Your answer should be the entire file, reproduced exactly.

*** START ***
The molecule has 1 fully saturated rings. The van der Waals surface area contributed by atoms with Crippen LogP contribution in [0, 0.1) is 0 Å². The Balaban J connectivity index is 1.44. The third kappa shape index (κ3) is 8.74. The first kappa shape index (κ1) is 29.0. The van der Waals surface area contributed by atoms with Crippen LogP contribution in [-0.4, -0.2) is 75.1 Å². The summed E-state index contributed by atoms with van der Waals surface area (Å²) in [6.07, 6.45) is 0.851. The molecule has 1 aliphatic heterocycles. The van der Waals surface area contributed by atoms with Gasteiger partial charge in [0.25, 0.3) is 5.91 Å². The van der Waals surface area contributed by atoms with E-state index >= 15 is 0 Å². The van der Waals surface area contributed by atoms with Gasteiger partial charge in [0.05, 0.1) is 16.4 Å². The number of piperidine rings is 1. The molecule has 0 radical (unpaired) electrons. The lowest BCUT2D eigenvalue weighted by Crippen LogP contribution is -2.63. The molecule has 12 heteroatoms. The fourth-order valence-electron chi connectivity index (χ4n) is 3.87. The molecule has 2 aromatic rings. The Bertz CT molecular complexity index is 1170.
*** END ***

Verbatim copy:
The molecule has 1 fully saturated rings. The van der Waals surface area contributed by atoms with Crippen LogP contribution in [0, 0.1) is 0 Å². The Balaban J connectivity index is 1.44. The third kappa shape index (κ3) is 8.74. The first kappa shape index (κ1) is 29.0. The van der Waals surface area contributed by atoms with Crippen LogP contribution in [-0.4, -0.2) is 75.1 Å². The summed E-state index contributed by atoms with van der Waals surface area (Å²) in [6.07, 6.45) is 0.851. The molecule has 1 aliphatic heterocycles. The van der Waals surface area contributed by atoms with Gasteiger partial charge in [0.25, 0.3) is 5.91 Å². The van der Waals surface area contributed by atoms with E-state index >= 15 is 0 Å². The van der Waals surface area contributed by atoms with Gasteiger partial charge in [0.05, 0.1) is 16.4 Å². The number of piperidine rings is 1. The molecule has 0 radical (unpaired) electrons. The lowest BCUT2D eigenvalue weighted by Crippen LogP contribution is -2.63. The molecule has 12 heteroatoms. The fourth-order valence-electron chi connectivity index (χ4n) is 3.87. The molecule has 2 aromatic rings. The Bertz CT molecular complexity index is 1170.